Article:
Thursday, May 30, 2013

Review: The Fine Print

The Fine Print is David Cay Johnston's book about how corporations rip off the American people. The book starts with a great science fiction story: imagine a world where after a strange event happens, some people are discovered to be immortal. They can still be killed and die through accidents, but they will not age and will not die of old age. Further, the strange event has changed them so that they are now solely motivated by money. The answer of course, is that this science fiction story is not science fiction at all, but the "people" involved are called corporations.

In chapter after chapter, Johnston takes on one aspect after another of corporate malfeasance. Whether it's AT&T/Verizon/Comcast ripping you off on your phone bill and charging you insane amounts of money for service that would cost one third what citizens of other developing countries pay, or PG&E neglecting maintenance of gas pipelines leading to massive explosions and people dead, there's even grist here to get your blood boiling and hopefully you mad enough.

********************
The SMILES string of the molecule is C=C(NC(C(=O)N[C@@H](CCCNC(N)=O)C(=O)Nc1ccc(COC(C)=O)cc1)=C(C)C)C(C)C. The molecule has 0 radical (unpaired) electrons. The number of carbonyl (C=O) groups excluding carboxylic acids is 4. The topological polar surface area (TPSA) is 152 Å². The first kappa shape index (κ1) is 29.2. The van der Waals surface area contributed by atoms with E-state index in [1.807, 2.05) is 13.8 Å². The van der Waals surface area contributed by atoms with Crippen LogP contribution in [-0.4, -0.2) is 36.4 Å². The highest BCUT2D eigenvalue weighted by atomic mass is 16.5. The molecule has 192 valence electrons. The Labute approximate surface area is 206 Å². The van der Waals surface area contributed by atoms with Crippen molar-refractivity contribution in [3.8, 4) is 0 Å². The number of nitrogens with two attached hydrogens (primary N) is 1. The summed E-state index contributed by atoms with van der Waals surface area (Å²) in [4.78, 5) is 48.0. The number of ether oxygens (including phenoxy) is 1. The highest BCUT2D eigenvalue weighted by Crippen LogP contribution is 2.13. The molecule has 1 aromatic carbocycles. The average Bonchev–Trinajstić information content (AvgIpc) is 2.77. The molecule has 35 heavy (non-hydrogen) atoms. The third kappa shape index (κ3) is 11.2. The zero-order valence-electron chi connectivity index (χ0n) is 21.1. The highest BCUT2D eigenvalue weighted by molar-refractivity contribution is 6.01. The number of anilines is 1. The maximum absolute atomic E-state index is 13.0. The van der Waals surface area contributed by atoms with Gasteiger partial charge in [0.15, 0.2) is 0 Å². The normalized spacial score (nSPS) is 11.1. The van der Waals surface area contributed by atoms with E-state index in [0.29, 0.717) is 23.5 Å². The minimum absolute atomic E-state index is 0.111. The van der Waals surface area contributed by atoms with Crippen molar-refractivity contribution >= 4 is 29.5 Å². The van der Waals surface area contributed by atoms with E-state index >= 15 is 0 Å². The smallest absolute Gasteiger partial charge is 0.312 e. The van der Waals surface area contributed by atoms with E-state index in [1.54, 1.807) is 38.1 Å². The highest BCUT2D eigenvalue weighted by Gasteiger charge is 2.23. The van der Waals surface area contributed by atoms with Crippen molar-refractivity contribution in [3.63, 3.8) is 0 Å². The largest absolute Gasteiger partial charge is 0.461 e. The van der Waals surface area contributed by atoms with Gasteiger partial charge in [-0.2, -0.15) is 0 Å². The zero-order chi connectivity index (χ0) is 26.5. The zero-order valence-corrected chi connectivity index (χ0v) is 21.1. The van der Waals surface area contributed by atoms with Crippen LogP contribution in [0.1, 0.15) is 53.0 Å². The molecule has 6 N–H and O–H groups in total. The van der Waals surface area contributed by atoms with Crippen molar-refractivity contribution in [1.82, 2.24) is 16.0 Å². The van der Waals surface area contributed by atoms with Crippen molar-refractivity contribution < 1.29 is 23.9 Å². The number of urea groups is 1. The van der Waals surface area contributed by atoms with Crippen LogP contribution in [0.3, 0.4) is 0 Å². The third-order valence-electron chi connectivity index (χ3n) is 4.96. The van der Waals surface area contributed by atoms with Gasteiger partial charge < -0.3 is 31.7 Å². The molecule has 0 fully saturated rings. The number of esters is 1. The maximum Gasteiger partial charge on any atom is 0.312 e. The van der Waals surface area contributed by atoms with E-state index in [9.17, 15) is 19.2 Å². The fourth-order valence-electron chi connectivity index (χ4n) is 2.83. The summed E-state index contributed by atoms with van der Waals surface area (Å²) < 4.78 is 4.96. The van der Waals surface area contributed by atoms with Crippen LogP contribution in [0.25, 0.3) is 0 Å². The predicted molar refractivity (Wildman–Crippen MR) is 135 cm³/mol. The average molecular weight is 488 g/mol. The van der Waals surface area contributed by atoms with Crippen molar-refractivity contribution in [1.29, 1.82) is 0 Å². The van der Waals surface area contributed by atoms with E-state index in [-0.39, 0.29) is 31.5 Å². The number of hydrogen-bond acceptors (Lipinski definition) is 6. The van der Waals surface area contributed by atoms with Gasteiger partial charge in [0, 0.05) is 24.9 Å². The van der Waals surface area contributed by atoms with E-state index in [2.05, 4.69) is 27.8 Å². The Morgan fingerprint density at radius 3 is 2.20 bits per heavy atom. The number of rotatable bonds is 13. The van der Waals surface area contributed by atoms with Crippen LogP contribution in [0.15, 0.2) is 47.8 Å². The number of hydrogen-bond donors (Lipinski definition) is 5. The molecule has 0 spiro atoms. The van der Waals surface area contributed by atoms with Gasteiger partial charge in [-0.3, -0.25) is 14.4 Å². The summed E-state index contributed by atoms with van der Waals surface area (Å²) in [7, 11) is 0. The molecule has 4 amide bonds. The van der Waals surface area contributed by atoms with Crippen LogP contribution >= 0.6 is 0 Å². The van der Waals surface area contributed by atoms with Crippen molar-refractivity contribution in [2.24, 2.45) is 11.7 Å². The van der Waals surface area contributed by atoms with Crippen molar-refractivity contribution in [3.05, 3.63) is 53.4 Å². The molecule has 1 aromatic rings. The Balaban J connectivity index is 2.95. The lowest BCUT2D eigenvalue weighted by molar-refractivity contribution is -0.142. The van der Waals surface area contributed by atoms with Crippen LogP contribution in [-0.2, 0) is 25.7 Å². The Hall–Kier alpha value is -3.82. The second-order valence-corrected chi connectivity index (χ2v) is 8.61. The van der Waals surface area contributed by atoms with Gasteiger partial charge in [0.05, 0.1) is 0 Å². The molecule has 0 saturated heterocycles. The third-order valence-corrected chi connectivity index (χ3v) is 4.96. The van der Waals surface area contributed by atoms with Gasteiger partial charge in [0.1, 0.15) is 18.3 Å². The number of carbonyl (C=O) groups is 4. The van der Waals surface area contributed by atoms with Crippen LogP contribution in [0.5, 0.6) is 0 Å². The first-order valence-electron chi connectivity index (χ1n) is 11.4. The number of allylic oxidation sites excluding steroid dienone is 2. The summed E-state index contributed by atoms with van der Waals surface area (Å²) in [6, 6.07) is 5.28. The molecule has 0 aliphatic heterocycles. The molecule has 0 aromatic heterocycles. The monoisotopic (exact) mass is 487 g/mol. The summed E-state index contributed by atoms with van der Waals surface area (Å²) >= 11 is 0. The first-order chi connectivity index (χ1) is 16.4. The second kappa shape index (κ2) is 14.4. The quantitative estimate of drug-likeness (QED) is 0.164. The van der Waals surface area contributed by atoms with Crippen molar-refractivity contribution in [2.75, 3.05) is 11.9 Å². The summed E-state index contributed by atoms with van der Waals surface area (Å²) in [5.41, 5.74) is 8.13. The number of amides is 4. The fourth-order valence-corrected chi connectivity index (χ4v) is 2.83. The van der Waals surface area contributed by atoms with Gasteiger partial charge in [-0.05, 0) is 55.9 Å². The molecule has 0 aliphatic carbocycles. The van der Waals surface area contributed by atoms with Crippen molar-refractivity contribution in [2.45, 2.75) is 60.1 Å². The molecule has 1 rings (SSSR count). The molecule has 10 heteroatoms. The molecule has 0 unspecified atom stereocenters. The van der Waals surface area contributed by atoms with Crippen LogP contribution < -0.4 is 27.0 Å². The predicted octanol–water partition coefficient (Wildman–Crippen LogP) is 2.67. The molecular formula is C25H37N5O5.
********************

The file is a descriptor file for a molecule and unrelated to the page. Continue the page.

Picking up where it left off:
Johnston knows all of these topics well, and leverages his facility with numbers and his strong sense of journalism to bring the stories to life. Some chapters are short (like the ones on Hollywood tax breaks), and some are long, but they all go a long way to debunk the myth that there is such a thing as a virtuous, successful capitalist in modern American society. Neither Google nor Warren Buffett come off as the heroes they are portrayed as in popular press.

Despite all that Johnston shrinks back from the obvious conclusion: the modern limited liability corporation is a terrible legal construct and a lousy way to run society --- there are no circumstances under which a society with such entities wouldn't end up corrupt and undemocratic. Yes, there are other developed countries that do a good job of keeping such entities under control (Western Europe, for instance), but they're also societies that come under frequent pressure to follow the Washington consensus.

This is a book that won't get read by enough people to make a difference, but you know what, you should read it anyway. Highly recommended.
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